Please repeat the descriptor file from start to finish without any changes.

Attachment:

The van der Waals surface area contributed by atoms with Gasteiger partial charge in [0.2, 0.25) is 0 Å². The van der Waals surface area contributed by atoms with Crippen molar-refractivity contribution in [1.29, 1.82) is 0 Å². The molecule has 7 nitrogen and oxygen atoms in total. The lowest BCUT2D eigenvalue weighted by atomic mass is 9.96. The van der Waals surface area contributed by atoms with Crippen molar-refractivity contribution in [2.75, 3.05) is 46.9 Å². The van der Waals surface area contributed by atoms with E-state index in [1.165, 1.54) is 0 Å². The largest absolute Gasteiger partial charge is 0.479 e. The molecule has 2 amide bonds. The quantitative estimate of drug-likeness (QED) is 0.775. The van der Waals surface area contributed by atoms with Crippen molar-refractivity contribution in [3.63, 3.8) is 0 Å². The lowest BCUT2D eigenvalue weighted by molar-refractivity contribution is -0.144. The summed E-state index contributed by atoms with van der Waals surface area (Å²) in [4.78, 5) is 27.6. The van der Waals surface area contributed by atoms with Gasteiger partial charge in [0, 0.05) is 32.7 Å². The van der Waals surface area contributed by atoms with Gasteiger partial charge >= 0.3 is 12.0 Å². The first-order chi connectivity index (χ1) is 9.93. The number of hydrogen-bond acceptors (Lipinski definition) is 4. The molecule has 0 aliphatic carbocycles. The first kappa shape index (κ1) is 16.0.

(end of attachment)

The van der Waals surface area contributed by atoms with Gasteiger partial charge in [0.2, 0.25) is 0 Å². The van der Waals surface area contributed by atoms with Crippen molar-refractivity contribution in [1.29, 1.82) is 0 Å². The molecule has 7 nitrogen and oxygen atoms in total. The lowest BCUT2D eigenvalue weighted by atomic mass is 9.96. The van der Waals surface area contributed by atoms with Crippen molar-refractivity contribution in [2.75, 3.05) is 46.9 Å². The van der Waals surface area contributed by atoms with E-state index in [1.165, 1.54) is 0 Å². The largest absolute Gasteiger partial charge is 0.479 e. The molecule has 2 amide bonds. The quantitative estimate of drug-likeness (QED) is 0.775. The van der Waals surface area contributed by atoms with Crippen molar-refractivity contribution in [3.63, 3.8) is 0 Å². The lowest BCUT2D eigenvalue weighted by molar-refractivity contribution is -0.144. The summed E-state index contributed by atoms with van der Waals surface area (Å²) in [4.78, 5) is 27.6. The van der Waals surface area contributed by atoms with Gasteiger partial charge in [0, 0.05) is 32.7 Å². The van der Waals surface area contributed by atoms with Gasteiger partial charge >= 0.3 is 12.0 Å². The first-order chi connectivity index (χ1) is 9.93. The number of hydrogen-bond acceptors (Lipinski definition) is 4. The molecule has 0 aliphatic carbocycles. The first kappa shape index (κ1) is 16.0.